When James Bond's technology whiz "Q" told the British intelligence agent he could cause more chaos and destruction on his laptop than Bond could "in a year in the field", he was issuing a 21st century warning.
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Bond movies have always focused on the prevailing threats of our times: Soviet counterintelligence agents and nuclear threats during the cold war, global terrorism post 9/11, and with the rise of cyber attacks, hackers.
But while media coverage of this cyber threat has been widespread in the United States, hacking has hardly made headlines in Europe.
Experts say this is mainly due to a difference in rules surrounding hacking, and warn that it exposes European companies to a greater risk of cyber attacks.
"In the U.S., due to the mandatory reporting, companies are forced to come out to report whenever a breach occurs," Seth Berman, London-based executive managing director of the American digital risk management and investigations firm Stroz Friedberg told CNBC.
"In the U.K., there are only some rules to record only certain types of data loss – for banks for example – and they only report to the regulator."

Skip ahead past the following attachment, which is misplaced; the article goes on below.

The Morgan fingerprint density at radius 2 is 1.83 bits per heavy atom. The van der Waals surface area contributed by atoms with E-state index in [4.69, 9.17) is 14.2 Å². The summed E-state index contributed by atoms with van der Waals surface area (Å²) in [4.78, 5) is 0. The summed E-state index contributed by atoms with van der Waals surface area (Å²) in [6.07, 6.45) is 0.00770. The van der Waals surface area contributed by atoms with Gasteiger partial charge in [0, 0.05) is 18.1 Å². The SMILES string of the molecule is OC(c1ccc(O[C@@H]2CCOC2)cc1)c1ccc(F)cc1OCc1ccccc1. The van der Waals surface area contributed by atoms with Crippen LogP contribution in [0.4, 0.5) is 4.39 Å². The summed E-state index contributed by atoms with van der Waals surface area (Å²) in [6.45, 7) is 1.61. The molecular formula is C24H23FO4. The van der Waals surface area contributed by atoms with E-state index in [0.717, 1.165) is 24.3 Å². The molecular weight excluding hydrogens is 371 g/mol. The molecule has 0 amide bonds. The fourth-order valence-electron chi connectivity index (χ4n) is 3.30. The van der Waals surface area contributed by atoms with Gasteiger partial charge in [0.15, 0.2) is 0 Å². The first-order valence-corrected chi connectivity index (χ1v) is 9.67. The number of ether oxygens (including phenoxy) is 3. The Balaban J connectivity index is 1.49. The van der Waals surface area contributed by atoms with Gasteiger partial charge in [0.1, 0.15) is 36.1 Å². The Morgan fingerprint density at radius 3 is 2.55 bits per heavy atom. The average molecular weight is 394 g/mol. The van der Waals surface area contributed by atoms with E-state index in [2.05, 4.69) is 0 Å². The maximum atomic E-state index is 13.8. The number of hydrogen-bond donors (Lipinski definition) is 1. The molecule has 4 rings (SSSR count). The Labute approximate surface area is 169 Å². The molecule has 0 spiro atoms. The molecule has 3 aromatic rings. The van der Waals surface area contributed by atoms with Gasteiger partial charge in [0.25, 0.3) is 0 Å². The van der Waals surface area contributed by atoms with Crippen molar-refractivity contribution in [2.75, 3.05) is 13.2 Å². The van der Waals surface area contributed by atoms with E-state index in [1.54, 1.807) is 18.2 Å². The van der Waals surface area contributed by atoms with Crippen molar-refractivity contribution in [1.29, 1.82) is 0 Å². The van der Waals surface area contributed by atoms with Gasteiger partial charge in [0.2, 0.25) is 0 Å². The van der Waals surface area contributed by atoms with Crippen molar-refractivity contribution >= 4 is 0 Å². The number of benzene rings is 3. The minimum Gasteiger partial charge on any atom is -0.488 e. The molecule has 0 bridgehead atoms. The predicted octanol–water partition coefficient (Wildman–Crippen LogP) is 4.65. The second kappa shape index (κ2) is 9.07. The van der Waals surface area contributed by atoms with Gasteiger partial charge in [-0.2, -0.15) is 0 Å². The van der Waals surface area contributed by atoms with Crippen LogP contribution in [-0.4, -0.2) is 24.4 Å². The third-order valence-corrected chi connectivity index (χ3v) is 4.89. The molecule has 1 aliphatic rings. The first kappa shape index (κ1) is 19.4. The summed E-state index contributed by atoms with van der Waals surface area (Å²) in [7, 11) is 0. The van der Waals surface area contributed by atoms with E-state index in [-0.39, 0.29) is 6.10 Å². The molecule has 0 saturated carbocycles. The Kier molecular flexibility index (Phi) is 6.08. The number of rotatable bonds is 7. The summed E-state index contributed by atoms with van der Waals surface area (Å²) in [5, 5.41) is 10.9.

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European companies perceive an attack as bad PR and avoid making the incidents public. Furthermore, Berman added that U.K.-based companies focus only on understanding how the breach occurred, but not on what data exactly was taken, leaving them vulnerable to further attacks.
Deloitte's latest security survey cites the lack of timely and accurate reporting of hacking attacks as a major concern, and urges companies to gather intelligence about cyber crime incidents in order to be able to improve their response planning.
By forcing companies to report in the U.S., the incidents garner a great deal of media attention. "It is legal obligation to notify people what data was taken," Berman said.
The intense media publicity raises awareness, and could prove key in the fight against cyber attacks.
Robert Schifreen, a former U.K.-based hacker told CNBC that a lack of vigilance leaves many companies exposed to the risk of an attack. Employees fail to use secure passwords and or fall victim to "spear phishing". Such scams targets a single user or department within an organization, and by clicking on the email attachment the employee may plant a malware onto the company's systems.
"One of the weak points in the defense is the ability to recognize that the biggest risk is the people. Often it is an employee's fault," Schiffreen, who later became a computer security consultant, said.